Win more work and protect margin – how B2B marketers can influence price
Whatever happened to the fourth P?
We're always asking how B2B marketers can have a greater impact on the metrics that matter most to the business – namely the big three: revenue; cost; and profit. It’s debated at all the industry events I attend. But debate typically focuses on sales growth and almost never on price. As one of the biggest strategic levers we can pull to drive ‘profitable growth’ – great blog here by Doug Kessler on the profit metric – we're missing a trick. The forgotten fourth P definitely deserves a little more attention.
Brian Macreadie, Head of Brand & Campaigns at Bryan Cave Leighton Paisner, and Gemma Davies, Director of Global ABM Strategy at ServiceNow, got me thinking. At a recent BMC event – So what’s the future of B2B Marketing? – Brian asked: “How many B2B marketers would know how a 1% increase in price, for example, could impact annual growth targets?” I'm pretty confident most could do the maths, but I think the real question is: how many ask that question in the first place and then go on to devise strategies to influence price?
An HBR study (Harvard Business Review) found that 85% of B2B organisations don't rate their pricing capability, whereas the most successful by market share excel in pricing to maximise margin. This presents a real opportunity for marketers to prove their commercial credentials. It may be an area in which we rarely get involved, but our skills are well suited to supporting more ambitious pricing strategies.
Two ways B2B marketers can influence price
Competitive RFIs, reverse auctions and procurement-led tenders are now standard practice. When there is little to distinguish one provider from another, there is often pressure to compete on price. If all providers are able to do a great job – which is often the case with most high-value B2B RFIs – clients can drive down price without sacrificing quality. It is no coincidence that a lot of briefs we receive at Stack boil down to a recurring problem in B2B: how do we win more with work without sacrificing margin? Being able to command a price consummate with your value and that protects hard-won profit is an important part of the answer.
At the BMC event, Brian McCreadie made a strong case for investing in a strong brand to influence pricing, but I think there are quicker and more tangible wins for marketers.
The HBR study I referred to earlier, identified three variables that the most successful B2B organisations understand better than their rivals that enables pricing to maximise profit:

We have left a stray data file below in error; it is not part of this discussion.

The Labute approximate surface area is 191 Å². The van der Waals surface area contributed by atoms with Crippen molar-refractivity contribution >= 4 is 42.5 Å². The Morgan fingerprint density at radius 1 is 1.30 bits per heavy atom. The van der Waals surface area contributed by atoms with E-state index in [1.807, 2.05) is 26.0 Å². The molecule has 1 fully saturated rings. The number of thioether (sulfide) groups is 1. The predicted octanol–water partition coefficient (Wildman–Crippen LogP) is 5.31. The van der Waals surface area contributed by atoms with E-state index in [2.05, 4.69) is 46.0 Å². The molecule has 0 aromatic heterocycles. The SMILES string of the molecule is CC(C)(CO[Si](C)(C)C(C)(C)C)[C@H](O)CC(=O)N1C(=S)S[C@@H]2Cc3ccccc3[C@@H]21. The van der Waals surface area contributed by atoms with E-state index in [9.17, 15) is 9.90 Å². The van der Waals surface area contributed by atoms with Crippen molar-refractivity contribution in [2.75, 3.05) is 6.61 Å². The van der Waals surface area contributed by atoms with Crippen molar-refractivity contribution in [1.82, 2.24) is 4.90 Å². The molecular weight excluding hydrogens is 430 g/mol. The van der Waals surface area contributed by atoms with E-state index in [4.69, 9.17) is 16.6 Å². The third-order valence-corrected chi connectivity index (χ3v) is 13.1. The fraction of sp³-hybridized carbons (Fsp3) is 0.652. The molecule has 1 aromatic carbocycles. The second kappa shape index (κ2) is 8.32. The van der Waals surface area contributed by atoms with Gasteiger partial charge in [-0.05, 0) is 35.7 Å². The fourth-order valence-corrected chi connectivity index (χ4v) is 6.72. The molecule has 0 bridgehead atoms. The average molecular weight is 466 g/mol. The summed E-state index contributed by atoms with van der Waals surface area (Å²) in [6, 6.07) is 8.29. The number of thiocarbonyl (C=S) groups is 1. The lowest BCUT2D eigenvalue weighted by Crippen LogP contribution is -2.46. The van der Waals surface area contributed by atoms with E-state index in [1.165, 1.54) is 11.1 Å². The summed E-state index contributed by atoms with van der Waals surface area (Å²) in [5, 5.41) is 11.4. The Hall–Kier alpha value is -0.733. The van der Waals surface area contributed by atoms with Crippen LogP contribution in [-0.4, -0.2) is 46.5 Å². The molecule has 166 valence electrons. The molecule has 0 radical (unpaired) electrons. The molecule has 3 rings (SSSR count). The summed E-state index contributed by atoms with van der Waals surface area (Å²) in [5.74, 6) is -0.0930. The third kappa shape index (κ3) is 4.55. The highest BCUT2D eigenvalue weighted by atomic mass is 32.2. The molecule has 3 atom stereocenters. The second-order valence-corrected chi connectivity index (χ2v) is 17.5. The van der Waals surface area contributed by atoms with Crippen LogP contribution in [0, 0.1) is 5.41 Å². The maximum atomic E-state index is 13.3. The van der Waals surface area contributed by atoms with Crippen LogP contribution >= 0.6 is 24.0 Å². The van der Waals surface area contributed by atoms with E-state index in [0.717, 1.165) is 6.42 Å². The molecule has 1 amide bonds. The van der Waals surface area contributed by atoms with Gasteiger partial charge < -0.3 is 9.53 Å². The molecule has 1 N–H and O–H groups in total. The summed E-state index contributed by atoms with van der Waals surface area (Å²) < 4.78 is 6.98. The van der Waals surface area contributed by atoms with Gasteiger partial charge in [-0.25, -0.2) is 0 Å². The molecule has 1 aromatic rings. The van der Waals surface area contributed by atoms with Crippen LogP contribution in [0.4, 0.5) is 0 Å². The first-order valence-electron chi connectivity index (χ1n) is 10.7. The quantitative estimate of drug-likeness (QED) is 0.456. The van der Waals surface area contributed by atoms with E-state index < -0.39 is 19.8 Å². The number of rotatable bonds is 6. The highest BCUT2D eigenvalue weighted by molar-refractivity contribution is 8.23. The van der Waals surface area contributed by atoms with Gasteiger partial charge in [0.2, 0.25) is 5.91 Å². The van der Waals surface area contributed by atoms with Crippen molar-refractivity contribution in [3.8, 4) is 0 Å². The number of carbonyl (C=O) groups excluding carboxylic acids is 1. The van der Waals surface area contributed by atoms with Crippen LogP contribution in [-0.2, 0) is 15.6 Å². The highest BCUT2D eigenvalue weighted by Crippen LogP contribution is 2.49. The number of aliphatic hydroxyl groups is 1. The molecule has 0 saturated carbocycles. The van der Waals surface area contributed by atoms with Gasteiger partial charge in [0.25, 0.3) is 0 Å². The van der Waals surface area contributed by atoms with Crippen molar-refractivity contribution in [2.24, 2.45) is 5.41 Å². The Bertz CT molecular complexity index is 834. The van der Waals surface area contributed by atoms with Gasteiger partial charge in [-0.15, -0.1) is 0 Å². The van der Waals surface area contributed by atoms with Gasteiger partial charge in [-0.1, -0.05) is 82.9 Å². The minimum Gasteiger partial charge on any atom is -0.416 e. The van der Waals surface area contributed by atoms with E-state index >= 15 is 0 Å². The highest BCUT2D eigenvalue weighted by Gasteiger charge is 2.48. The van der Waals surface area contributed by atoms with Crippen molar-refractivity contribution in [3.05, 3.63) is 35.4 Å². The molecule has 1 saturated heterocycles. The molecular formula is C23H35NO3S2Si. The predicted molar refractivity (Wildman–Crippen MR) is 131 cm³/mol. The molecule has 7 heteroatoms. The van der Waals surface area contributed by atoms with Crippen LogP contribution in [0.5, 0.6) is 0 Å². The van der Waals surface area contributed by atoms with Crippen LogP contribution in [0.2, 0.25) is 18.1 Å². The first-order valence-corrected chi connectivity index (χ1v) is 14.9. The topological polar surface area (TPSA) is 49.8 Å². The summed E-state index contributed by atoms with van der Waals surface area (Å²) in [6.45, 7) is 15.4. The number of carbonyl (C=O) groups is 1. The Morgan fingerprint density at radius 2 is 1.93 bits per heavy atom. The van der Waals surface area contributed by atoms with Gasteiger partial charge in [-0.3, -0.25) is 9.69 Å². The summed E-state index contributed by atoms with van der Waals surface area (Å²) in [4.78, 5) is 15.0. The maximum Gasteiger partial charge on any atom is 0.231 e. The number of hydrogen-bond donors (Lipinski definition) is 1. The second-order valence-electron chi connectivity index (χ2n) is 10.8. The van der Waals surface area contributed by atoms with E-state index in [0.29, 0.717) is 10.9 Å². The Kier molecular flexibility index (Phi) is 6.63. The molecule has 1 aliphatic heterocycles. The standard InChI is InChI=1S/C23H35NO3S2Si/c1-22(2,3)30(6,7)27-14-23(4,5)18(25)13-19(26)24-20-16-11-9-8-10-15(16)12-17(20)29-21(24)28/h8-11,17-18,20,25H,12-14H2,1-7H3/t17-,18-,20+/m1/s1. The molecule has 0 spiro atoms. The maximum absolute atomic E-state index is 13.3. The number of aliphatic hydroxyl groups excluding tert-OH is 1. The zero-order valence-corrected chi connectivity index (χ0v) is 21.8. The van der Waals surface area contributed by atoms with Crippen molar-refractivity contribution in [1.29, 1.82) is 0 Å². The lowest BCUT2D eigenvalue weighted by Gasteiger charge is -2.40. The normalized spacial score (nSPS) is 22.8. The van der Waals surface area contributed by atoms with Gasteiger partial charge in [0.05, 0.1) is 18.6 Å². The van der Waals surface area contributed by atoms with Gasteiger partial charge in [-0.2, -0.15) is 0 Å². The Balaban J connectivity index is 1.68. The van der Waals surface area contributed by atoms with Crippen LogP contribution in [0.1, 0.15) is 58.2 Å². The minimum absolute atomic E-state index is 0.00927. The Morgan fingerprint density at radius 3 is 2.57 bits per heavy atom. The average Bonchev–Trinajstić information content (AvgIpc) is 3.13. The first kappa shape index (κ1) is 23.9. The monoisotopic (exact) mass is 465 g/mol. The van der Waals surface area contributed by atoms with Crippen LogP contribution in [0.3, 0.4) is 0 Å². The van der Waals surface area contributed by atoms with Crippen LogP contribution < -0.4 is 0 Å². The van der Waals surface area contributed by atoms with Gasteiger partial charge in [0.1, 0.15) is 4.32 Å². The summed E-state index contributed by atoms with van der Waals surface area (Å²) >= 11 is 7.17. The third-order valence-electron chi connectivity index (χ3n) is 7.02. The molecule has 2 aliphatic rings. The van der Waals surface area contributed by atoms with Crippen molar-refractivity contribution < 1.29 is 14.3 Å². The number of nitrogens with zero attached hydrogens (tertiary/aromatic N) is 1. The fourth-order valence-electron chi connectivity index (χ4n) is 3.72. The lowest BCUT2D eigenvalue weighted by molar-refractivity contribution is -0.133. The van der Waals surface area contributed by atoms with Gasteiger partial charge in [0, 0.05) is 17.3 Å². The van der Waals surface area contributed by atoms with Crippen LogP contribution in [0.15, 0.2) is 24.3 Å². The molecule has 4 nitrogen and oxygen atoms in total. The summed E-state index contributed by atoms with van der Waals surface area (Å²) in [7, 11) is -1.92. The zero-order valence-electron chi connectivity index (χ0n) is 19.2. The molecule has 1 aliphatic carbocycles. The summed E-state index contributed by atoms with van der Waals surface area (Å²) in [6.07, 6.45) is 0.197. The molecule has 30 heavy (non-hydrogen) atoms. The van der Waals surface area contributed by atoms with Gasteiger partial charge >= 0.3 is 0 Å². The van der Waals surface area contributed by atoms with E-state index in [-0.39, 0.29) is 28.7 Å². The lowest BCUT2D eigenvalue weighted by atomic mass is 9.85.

Attributes and benefits that each customer truly values, and how much value is created for them.
Alternatives and the competitive intensity in the industry.
True profitability of the transaction after accounting for leakage in areas such as rebates, freight, terms, and inventory holding.
Knowing this, B2B marketers can certainly postively influence price by developing killer propositions, which is a skill every marketer should have. Propositions that 1) create more value in the eyes of the buyer and 2) reduce competitive intensity, can help to command pricing that protects margin and still win the work.
#1 Create more value by knowing your clients’ high-level goals
B2B buyers value partners who can create opportunities or solve problems that help them achieve their high-level goals. Knowing what these goals are – above and beyond what is stated in a client brief – and demonstrating how you are able to help achieve these goals better, faster, or at less risk and cost than the competition, creates a valuable and differentiated proposition that clients will pay for.
#2 Reduce competitive intensity by getting ahead of the RFI
The best way to reduce competitive intensity is to not wait for an RFI, but to create new opportunities that you are best placed to win – eliminating rivals and price competition.
Winning propositions find new ways to help client make money, reduce cost or mitigate risk they have yet to spot. In the pursuit of their high-level goals, how could clients be more successful? What have they and your competititors missed or overlooked that you are best placed to shine a light on?
Without a strong proposition, B2B organisations are vunerable to price competition and their margins at risk. But the good news is, marketers are well places to create more value in the eyes of the buyer. By crafting propositions that clearly point to a source of differentiation and create new opportunities ahead of the competition, marketers can support pricing to maximise profit – helping to win more work and protect margin.
For more on creating a winning proposition, check out: Bin the old B2B sales funnel and get to revenue quicker.